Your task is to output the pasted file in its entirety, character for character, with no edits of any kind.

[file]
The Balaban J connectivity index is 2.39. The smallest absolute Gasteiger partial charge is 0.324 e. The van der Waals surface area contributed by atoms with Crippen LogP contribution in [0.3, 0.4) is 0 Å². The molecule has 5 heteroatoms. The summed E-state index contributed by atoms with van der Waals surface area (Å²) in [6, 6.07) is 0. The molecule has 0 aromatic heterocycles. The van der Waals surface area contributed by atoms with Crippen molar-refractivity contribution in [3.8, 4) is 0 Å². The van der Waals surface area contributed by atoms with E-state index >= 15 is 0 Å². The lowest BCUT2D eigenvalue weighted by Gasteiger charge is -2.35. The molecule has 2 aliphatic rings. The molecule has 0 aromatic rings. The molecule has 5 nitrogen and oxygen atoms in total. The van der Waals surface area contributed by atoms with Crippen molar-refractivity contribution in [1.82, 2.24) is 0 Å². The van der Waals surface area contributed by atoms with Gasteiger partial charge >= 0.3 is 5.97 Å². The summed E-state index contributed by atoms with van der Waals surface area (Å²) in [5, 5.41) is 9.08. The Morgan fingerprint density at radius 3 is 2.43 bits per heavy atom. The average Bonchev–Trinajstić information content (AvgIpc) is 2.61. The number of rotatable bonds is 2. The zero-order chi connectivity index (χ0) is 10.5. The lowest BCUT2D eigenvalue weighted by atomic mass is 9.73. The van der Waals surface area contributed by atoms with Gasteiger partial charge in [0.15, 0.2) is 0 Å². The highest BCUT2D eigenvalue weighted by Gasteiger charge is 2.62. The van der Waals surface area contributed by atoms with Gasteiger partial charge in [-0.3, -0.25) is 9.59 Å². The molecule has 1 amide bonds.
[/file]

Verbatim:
The Balaban J connectivity index is 2.39. The smallest absolute Gasteiger partial charge is 0.324 e. The van der Waals surface area contributed by atoms with Crippen LogP contribution in [0.3, 0.4) is 0 Å². The molecule has 5 heteroatoms. The summed E-state index contributed by atoms with van der Waals surface area (Å²) in [6, 6.07) is 0. The molecule has 0 aromatic heterocycles. The van der Waals surface area contributed by atoms with Crippen molar-refractivity contribution in [3.8, 4) is 0 Å². The van der Waals surface area contributed by atoms with E-state index >= 15 is 0 Å². The lowest BCUT2D eigenvalue weighted by Gasteiger charge is -2.35. The molecule has 2 aliphatic rings. The molecule has 0 aromatic rings. The molecule has 5 nitrogen and oxygen atoms in total. The van der Waals surface area contributed by atoms with Crippen molar-refractivity contribution in [1.82, 2.24) is 0 Å². The van der Waals surface area contributed by atoms with Gasteiger partial charge >= 0.3 is 5.97 Å². The summed E-state index contributed by atoms with van der Waals surface area (Å²) in [5, 5.41) is 9.08. The Morgan fingerprint density at radius 3 is 2.43 bits per heavy atom. The average Bonchev–Trinajstić information content (AvgIpc) is 2.61. The number of rotatable bonds is 2. The zero-order chi connectivity index (χ0) is 10.5. The lowest BCUT2D eigenvalue weighted by atomic mass is 9.73. The van der Waals surface area contributed by atoms with Gasteiger partial charge in [0.15, 0.2) is 0 Å². The highest BCUT2D eigenvalue weighted by Gasteiger charge is 2.62. The van der Waals surface area contributed by atoms with Gasteiger partial charge in [-0.3, -0.25) is 9.59 Å². The molecule has 1 amide bonds.